Positive tests - hard to reach patients

robert bell rmsbell200 at YAHOO.COM
Tue Mar 10 17:14:51 UTC 2015


Wow, what a great reply. 

Beautifully expresses all the complexity of medicine and the challenges to reduce error against a relentless sea of obstacles that helps create error.

Also speaks to the difficulty of patient communication and Portals being adequately evaluated prior to introduction.

Well done Michael Bruno.

Rob B

Sent from my iPad

On Mar 10, 2015, at 6:38 AM, "Bruno, Michael" <mbruno at HMC.PSU.EDU <mailto:mbruno at HMC.PSU.EDU>> wrote:

> Thanks, Tim,
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> It’s great to hear from a fellow “Quality Officer” in a medical practice.  I’m also a quality officer, for a large academic department of Radiology.  This particular issue, of communicating effectively with our patients, is near & dear to my heart.  I’d like to briefly share our own experience in alerting a subset of patients to their test results, an experience which surprised me and my team here and may surprise others on this listerv as well.  We were surprised to encounter a population of patients who were remarkably disengaged, and who weren’t particularly receptive to hearing from us with their test results.  This was quite the opposite of what we expected.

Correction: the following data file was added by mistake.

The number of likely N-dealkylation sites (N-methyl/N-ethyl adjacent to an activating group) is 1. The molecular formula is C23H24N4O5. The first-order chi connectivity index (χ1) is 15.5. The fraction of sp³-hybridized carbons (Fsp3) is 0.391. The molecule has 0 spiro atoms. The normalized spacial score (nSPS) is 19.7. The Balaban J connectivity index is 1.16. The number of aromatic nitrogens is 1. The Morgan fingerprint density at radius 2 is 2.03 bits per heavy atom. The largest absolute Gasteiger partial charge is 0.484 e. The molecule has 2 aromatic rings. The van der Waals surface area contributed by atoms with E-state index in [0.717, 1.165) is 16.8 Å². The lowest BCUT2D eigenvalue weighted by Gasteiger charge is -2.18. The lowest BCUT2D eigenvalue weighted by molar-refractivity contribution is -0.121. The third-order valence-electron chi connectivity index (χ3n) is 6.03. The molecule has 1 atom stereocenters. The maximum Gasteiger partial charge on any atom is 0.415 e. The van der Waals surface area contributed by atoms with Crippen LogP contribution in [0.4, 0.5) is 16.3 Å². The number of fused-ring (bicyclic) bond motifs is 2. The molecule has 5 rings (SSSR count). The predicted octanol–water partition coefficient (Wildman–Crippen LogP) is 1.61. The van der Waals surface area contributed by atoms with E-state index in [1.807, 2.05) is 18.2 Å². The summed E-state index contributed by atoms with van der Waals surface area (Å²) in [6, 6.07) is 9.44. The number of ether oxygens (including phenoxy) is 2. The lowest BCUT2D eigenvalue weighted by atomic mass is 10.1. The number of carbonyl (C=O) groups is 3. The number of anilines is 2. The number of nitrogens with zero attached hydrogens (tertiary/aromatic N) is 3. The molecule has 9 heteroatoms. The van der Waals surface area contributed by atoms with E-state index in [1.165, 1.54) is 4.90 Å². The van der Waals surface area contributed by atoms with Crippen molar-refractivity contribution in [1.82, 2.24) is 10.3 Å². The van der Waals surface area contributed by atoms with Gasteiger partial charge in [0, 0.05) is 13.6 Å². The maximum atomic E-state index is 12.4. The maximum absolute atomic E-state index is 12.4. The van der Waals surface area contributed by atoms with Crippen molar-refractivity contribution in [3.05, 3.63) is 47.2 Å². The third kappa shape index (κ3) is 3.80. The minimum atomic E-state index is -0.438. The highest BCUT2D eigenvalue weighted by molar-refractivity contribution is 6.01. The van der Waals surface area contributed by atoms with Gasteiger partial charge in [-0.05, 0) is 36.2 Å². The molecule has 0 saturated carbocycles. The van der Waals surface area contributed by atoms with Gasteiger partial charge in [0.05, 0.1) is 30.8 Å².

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> In the practice of modern radiology, we encounter a good many unexpected findings—items of varying importance that are turned up on imaging tests that need to be followed up (often after a suitable delay to allow us to better characterize them).  While such findings need to eventually be addressed clinically, they are not the immediate reason for the patient coming to the doctor or undergoing their imaging test.  We dutifully report all of these “incidental” findings to the ordering physician—phoning them when the surprise is a critical one—and trusting them to read our written report when it is not.  As a corollary, there’s quite a bit of pressure to make our reports timely and clear, and these days our formal, signed final reports are predominately delivered electronically through the EMR in a matter of minutes, although providers outside of our center may still get their radiology reports via fax or even through the regular mail.  The issue is particularly problematic for us in Radiology where Radiology intersects the Emergency Department.  We invest a lot of resources to the E.D., and most of our final, written reports on E.D. patients are delivered literally within minutes, plus we always have someone (a faculty member, resident trainee, or both) physically stationed in the E.D. itself to provide immediate availability for consultation.